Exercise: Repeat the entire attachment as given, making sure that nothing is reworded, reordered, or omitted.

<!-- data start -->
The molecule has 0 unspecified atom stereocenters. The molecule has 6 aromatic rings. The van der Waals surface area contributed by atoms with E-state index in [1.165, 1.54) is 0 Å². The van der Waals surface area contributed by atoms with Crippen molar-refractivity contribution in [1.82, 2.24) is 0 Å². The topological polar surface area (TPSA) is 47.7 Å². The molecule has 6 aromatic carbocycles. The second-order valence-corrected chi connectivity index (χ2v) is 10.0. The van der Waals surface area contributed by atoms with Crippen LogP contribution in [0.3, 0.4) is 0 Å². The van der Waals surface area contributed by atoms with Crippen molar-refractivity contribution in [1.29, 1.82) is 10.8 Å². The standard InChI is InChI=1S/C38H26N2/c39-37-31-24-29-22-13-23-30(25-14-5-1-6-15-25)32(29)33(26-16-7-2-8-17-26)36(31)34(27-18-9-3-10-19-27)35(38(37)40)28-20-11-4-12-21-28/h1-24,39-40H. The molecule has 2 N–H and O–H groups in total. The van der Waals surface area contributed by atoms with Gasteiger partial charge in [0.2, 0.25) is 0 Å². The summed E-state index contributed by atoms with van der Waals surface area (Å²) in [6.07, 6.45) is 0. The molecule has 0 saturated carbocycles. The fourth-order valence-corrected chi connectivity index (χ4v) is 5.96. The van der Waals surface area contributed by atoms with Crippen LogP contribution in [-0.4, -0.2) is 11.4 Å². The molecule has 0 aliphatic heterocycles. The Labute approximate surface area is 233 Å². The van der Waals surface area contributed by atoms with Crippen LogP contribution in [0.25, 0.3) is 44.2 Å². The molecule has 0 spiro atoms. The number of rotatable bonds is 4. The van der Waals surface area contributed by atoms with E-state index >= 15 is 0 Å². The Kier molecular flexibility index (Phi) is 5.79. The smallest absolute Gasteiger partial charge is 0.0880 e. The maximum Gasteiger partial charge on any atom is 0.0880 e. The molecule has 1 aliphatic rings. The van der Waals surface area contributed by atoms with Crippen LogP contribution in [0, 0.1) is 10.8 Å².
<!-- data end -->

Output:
The molecule has 0 unspecified atom stereocenters. The molecule has 6 aromatic rings. The van der Waals surface area contributed by atoms with E-state index in [1.165, 1.54) is 0 Å². The van der Waals surface area contributed by atoms with Crippen molar-refractivity contribution in [1.82, 2.24) is 0 Å². The topological polar surface area (TPSA) is 47.7 Å². The molecule has 6 aromatic carbocycles. The second-order valence-corrected chi connectivity index (χ2v) is 10.0. The van der Waals surface area contributed by atoms with Crippen LogP contribution in [0.3, 0.4) is 0 Å². The van der Waals surface area contributed by atoms with Crippen molar-refractivity contribution in [1.29, 1.82) is 10.8 Å². The standard InChI is InChI=1S/C38H26N2/c39-37-31-24-29-22-13-23-30(25-14-5-1-6-15-25)32(29)33(26-16-7-2-8-17-26)36(31)34(27-18-9-3-10-19-27)35(38(37)40)28-20-11-4-12-21-28/h1-24,39-40H. The molecule has 2 N–H and O–H groups in total. The van der Waals surface area contributed by atoms with Gasteiger partial charge in [0.2, 0.25) is 0 Å². The summed E-state index contributed by atoms with van der Waals surface area (Å²) in [6.07, 6.45) is 0. The molecule has 0 saturated carbocycles. The fourth-order valence-corrected chi connectivity index (χ4v) is 5.96. The van der Waals surface area contributed by atoms with Crippen LogP contribution in [-0.4, -0.2) is 11.4 Å². The molecule has 0 aliphatic heterocycles. The Labute approximate surface area is 233 Å². The van der Waals surface area contributed by atoms with Crippen LogP contribution in [0.25, 0.3) is 44.2 Å². The molecule has 0 spiro atoms. The number of rotatable bonds is 4. The van der Waals surface area contributed by atoms with E-state index >= 15 is 0 Å². The Kier molecular flexibility index (Phi) is 5.79. The smallest absolute Gasteiger partial charge is 0.0880 e. The maximum Gasteiger partial charge on any atom is 0.0880 e. The molecule has 1 aliphatic rings. The van der Waals surface area contributed by atoms with Crippen LogP contribution in [0, 0.1) is 10.8 Å².